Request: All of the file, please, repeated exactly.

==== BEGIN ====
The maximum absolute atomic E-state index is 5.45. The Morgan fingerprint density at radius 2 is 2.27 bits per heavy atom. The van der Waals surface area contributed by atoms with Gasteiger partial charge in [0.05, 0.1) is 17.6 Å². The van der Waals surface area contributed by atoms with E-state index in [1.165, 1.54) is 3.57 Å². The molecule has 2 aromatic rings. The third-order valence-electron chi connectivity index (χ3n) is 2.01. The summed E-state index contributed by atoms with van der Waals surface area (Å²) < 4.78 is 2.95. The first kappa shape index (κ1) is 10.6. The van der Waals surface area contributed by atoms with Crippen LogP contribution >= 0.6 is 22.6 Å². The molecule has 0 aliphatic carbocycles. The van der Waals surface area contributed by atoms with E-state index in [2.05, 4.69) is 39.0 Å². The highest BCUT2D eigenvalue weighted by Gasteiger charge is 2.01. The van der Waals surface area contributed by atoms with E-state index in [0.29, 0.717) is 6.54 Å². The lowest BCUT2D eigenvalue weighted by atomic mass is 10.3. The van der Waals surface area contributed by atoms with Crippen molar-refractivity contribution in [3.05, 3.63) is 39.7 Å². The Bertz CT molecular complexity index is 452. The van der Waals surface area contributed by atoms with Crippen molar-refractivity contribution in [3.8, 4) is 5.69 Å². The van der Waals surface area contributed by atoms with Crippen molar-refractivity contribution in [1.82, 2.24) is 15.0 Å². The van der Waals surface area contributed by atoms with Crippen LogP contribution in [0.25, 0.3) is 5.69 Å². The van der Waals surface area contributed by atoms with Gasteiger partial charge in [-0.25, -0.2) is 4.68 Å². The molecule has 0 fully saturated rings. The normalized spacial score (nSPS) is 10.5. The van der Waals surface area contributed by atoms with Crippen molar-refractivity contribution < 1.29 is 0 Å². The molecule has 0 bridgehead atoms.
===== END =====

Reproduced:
The maximum absolute atomic E-state index is 5.45. The Morgan fingerprint density at radius 2 is 2.27 bits per heavy atom. The van der Waals surface area contributed by atoms with Gasteiger partial charge in [0.05, 0.1) is 17.6 Å². The van der Waals surface area contributed by atoms with E-state index in [1.165, 1.54) is 3.57 Å². The molecule has 2 aromatic rings. The third-order valence-electron chi connectivity index (χ3n) is 2.01. The summed E-state index contributed by atoms with van der Waals surface area (Å²) < 4.78 is 2.95. The first kappa shape index (κ1) is 10.6. The van der Waals surface area contributed by atoms with Crippen LogP contribution >= 0.6 is 22.6 Å². The molecule has 0 aliphatic carbocycles. The van der Waals surface area contributed by atoms with E-state index in [2.05, 4.69) is 39.0 Å². The highest BCUT2D eigenvalue weighted by Gasteiger charge is 2.01. The van der Waals surface area contributed by atoms with E-state index in [0.29, 0.717) is 6.54 Å². The lowest BCUT2D eigenvalue weighted by atomic mass is 10.3. The van der Waals surface area contributed by atoms with Crippen molar-refractivity contribution in [3.05, 3.63) is 39.7 Å². The Bertz CT molecular complexity index is 452. The van der Waals surface area contributed by atoms with Crippen molar-refractivity contribution in [3.8, 4) is 5.69 Å². The van der Waals surface area contributed by atoms with Crippen molar-refractivity contribution in [1.82, 2.24) is 15.0 Å². The van der Waals surface area contributed by atoms with Crippen LogP contribution in [0.25, 0.3) is 5.69 Å². The van der Waals surface area contributed by atoms with Gasteiger partial charge in [-0.25, -0.2) is 4.68 Å². The molecule has 0 fully saturated rings. The normalized spacial score (nSPS) is 10.5. The van der Waals surface area contributed by atoms with Crippen molar-refractivity contribution < 1.29 is 0 Å². The molecule has 0 bridgehead atoms.